I first awoke at dawn, but decided it was cold and rolled over. I woke up again about an hour later, when the Cub Scouts started to get noisy. It was still cold, though, so I just lay there for a while and thought deep thoughts.
Eventually, I climbed out of my warm sleeping bag and put on some clothes, and then set up my little stove to make coffee. As you may recall from yesterday, I had the prescience to get a cinnamon roll to go from Marcy Jo's, so that my breakfast was pure bliss.
As I finished my coffee, I slowly began breaking down my camp and putting everything back in what I hoped was the right spot on the bike. Last week, I had carefully weighed each pannier to get them as close to even as possible, and the balance had shown in how well the bike handled the day before.
That done, I rolled the now-loaded bike up to the bathroom, took a shower, put on riding clothes, and went by the office to pay my bill. The owner fixed me another cup of coffee, and we chatted for another half an hour before I finally dragged myself away.
The campground was less than a mile from the Natchez Trace, so in 10 minutes I was starting up the mile-long climb to the Swan Valley Overlook. Although it was a good way to warm up, my knees were saying, "Hey! How about a couple of easy miles first next time?"
The Trace was as pretty and quiet as always, with more trees starting to turn for autumn. The day was overcast and stayed cool -- never getting much above 70 -- which made once again for excellent riding.
On one of the early downhills, I noticed that the bike was shimmying when I got over 25 mph. I stopped at the next overlook to move the panniers around a bit and re-balance the load. Whatever I did worked, and the bike was great for the rest of the day.
At the Gordon House rest stop at Hwy 50, I stopped to try to locate the bicycle camping area there. I didn't have any luck, but ran into another cyclist who was starting a week-long trip down to Natchez. His wife was ahead of him, driving their car with the clothes and camping gear. I envied him the support, but just barely. There's something about getting there under your own power, carrying everything that you need with you, that you can only understand once you've done it.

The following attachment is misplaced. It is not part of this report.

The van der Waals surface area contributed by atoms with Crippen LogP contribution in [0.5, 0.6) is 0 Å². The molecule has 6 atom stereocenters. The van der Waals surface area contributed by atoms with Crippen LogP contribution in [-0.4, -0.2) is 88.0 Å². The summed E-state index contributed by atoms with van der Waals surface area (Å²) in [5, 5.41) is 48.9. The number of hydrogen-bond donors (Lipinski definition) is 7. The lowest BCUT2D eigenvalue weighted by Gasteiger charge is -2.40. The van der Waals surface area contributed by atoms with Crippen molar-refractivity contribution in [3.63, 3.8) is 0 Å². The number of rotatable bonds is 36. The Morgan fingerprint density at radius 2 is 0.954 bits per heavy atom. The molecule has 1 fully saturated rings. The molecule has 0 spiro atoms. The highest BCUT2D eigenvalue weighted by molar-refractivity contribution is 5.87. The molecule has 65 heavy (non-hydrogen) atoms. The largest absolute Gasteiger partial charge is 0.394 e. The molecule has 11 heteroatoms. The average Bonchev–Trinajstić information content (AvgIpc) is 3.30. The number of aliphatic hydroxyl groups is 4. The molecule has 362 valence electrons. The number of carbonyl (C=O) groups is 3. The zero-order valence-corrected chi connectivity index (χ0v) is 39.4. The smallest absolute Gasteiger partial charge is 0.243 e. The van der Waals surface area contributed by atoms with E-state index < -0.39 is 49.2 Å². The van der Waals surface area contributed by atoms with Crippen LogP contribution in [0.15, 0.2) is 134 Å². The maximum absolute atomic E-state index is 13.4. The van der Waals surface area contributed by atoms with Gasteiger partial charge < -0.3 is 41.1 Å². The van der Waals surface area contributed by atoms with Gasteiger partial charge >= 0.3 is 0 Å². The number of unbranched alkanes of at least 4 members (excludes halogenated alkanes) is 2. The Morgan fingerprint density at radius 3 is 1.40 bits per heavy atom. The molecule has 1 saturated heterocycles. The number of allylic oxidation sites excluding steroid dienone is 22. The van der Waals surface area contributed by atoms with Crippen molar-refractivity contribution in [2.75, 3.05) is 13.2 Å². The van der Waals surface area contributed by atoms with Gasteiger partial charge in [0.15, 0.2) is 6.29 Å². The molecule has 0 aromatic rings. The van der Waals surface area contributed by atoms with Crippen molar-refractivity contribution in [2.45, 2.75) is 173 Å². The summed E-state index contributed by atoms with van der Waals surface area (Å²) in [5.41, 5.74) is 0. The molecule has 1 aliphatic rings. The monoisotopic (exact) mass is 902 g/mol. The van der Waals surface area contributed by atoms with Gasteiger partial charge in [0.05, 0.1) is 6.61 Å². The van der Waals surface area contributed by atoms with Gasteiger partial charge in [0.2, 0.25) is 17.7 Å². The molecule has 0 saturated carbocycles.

I was getting a little hungry when I came to the TN-7 exit, but decided to stay on the Trace rather than go down to Fly's Grocery and get one of Mr. Fly's famous one-dollar turkey sandwiches. I stopped for a second to scarf a Bonk Bar, then continued north and was soon at the Pinewood Road exit, turning off to go into Leiper's Fork.
A young girl was up on the stage at Puckett's Grocery singing to about 20 folks eating lunch, and I felt out of place. I got a piece of chess pie and a chocolate milk from the back, but on the way out ran into my friend Robert Gregory. He was also out for a bike ride ... albeit a much faster and shorter one. We sat outside and ate and talked for a while before each heading our separate ways.
The chess pie was just to hold me over, so I took Southall Road to Carter's Creek, then came up that and on into downtown Franklin. There, I stopped at Mellow Mushroom for a calzone -- my first real hot meal of the day. On my way out, a little girl noticed my Gran Fondo kit and asked if I knew her daddy, Andy Garner, who races for them. I said that I did, then talked to her and her sister and mother for a bit.
I stayed on Hwy 31, then cut through some of the back roads just south of the mall by I-65. Waiting at a traffic light there, a fellow in a pick-up truck asked how far I'd gone and where I was heading. It was a long light, and he said that he used to ride but was worried about "all of the kids texting and stuff nowadays." He wished me a good trip as the light changed, and I was soon back home.
Maybe people are just more friendly to you when you're out riding a loaded touring rig than when you're on a fast bike. Or maybe it's us -- when we're on a fast bike, we're focused on training and looking like we're racers, and aren't as open to talking to strangers. Either way, my trip back up was the perfect mixture of quiet seclusion surrounded by nature and the friendly camaraderie of good everyday people.